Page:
Imagine a time when people believed that relieving pain was sinful; therefore medical procedures should hurt a lot! Mr. Belofsky presents a short look at some of the stranger treatments used by medical practitioners throughout the ages. Organized mostly by chronology, the book skims through an amazing number of treatments that will leave the reader giggling, gasping, and occasionally shuddering with horror. This is one of those books to be read aloud, or at least have an audience handy to share choice tidbits with.
Mr. Belofsky covers some of the more well-known practices such as leeches, blood-letting, and lobotomy. The more fascinating tales include eating cooked mice to cure bedwetting, the wealth of cures for wet dreams, and fun with acid. The tales also include some of the medical sidelines, such as the practice of binding books in human
Troubled by deteriorating vision, 57-year-old John Kerastas visited the doctor somewhat reluctantly. He wasn’t too worried. Physically fit, Kerastas enjoyed cycling, running and swimming and healthy eating, and he and his equally healthy wife had until then experienced no major health issues. Suddenly and clearly, medical tests revealed that the author had a brain tumor that required critical and immediate intervention.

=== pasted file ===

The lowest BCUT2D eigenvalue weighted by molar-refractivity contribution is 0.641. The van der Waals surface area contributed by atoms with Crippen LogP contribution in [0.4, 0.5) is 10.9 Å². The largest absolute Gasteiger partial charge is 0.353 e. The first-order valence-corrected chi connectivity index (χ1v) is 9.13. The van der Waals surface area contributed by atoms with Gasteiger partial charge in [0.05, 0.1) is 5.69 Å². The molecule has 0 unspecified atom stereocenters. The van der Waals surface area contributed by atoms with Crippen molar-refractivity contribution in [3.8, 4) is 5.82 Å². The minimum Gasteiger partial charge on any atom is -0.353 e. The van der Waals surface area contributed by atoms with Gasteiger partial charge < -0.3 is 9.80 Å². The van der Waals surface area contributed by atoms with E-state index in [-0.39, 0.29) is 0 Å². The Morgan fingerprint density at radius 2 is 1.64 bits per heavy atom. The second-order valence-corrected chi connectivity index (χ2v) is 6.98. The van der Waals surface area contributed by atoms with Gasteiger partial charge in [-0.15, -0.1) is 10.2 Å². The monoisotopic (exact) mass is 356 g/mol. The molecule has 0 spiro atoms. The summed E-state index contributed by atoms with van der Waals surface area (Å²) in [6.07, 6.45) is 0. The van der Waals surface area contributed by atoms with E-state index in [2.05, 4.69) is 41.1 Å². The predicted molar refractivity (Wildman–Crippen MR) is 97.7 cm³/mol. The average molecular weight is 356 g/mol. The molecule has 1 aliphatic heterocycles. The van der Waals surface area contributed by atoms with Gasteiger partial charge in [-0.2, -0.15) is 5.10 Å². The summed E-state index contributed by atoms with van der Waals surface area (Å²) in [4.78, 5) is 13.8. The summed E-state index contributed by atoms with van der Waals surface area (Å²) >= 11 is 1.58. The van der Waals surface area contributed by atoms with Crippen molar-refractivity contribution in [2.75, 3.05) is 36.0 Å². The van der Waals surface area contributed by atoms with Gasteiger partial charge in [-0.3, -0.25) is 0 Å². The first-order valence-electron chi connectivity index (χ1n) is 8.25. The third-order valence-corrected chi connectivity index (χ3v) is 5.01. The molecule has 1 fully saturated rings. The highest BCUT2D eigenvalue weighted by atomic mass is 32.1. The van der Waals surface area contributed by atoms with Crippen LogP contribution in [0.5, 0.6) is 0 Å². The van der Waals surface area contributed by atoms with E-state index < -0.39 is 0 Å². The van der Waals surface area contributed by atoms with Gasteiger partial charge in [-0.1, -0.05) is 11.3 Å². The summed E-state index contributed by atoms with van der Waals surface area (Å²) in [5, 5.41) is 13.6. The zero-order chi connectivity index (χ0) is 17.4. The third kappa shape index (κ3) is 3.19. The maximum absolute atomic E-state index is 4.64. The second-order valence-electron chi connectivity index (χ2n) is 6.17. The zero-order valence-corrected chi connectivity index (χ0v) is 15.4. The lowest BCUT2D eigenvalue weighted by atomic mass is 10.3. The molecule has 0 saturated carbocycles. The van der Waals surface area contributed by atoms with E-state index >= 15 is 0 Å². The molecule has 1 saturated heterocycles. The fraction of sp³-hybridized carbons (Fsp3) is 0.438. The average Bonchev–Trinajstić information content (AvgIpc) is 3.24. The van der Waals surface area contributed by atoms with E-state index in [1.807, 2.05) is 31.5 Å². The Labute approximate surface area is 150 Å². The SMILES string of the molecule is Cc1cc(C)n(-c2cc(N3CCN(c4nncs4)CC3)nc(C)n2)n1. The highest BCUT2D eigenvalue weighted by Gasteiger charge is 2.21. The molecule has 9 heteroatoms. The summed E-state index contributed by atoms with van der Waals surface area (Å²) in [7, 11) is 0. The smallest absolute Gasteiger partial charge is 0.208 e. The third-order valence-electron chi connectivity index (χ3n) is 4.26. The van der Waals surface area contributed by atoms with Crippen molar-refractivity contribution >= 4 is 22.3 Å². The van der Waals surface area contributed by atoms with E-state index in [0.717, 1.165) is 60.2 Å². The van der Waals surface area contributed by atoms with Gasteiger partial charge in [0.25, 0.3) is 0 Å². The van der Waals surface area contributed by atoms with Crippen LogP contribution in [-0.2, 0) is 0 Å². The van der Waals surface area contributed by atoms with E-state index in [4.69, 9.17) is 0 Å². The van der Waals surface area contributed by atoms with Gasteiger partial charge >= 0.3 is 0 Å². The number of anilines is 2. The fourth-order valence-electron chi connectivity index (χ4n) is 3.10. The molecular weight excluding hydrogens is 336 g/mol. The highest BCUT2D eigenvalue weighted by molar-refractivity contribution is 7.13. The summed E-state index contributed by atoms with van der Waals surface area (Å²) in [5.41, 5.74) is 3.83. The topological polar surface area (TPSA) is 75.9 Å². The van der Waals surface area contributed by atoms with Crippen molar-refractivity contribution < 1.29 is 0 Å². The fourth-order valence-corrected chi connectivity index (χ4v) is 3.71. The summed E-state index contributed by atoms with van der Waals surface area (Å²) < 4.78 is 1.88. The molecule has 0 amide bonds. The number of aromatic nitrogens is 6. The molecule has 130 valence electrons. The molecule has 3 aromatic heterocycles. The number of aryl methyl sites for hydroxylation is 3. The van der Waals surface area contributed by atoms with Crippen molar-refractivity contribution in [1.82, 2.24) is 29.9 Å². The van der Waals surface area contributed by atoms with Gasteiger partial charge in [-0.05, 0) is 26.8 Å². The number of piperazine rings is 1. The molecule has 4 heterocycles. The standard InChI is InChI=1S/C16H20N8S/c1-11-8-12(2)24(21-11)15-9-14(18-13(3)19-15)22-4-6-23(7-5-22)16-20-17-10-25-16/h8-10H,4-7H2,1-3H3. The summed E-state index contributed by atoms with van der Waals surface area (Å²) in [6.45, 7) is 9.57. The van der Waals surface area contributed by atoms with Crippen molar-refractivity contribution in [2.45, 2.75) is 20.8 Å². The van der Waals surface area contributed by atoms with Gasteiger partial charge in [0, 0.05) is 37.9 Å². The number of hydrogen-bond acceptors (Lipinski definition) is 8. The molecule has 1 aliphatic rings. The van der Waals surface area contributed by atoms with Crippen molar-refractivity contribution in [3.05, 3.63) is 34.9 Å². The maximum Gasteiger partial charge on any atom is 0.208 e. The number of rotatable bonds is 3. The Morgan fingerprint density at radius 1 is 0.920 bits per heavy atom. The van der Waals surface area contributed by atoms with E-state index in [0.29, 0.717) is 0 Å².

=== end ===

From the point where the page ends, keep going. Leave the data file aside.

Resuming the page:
Shocked, Kerastas launched into planning for the worst case scenario as well as navigating the till then unknown and complex health care system. Chief Complaint: Brain Tumor describes the first year experience of diagnosis and treatment of a serious medical issue with a direct, no-nonsense approach. Throughout the story he maintains a sense of humor that reveals his ability to handle anything life throws toward him, while also tenderly acknowledging painful and emotional moments such as when he cries
In Brain on Fire, Susannah Cahalan details her descent into madness as a result of a little known autoimmune disorder. One day she works as a journalist at a respected newspaper, a month later she has deteriorated to functioning little better than an infant. She wakes in the hospital with no memory of what has happened. As she recovers, she attempts to recover knowledge of the lost period of her life using her skills as a journalist. She relies on interviews with family, friends, and doctors as well as her medical records to put the puzzle pieces together. This book represents her detailed investigation to discover herself and her past.
Brain on Fire is part memoir, part medical mystery, and part a non-fiction introduction to the brain. The combination presents an emotionally powerful, suspenseful, and informative view
God’s Hotel, by Victoria Sweet is a thought provoking read for anyone interested in healthcare, whether as a medical doctor, nurse, patient or through holistic medicine. In her account of her over 20 years at Laguna Honda Hospital in San Francisco, Dr. Sweet seems to cover all of the bases.
While working at the hospital, Dr. Sweet was also studying the pre-modern medicine of a 12th century nun named Hildegard. Hildegard’s medicine was closer to what we may consider holistic or eastern medicine, and is what Dr. Sweet deems as “slow medicine.” It is neat to see how these studies influenced Dr. Sweet’s own practice of medicine and care for her patients at Laguna Honda (a hospital that provided long term care for those who could not afford healthcare).
Despite the fact that the personal, “slow medicine” techniques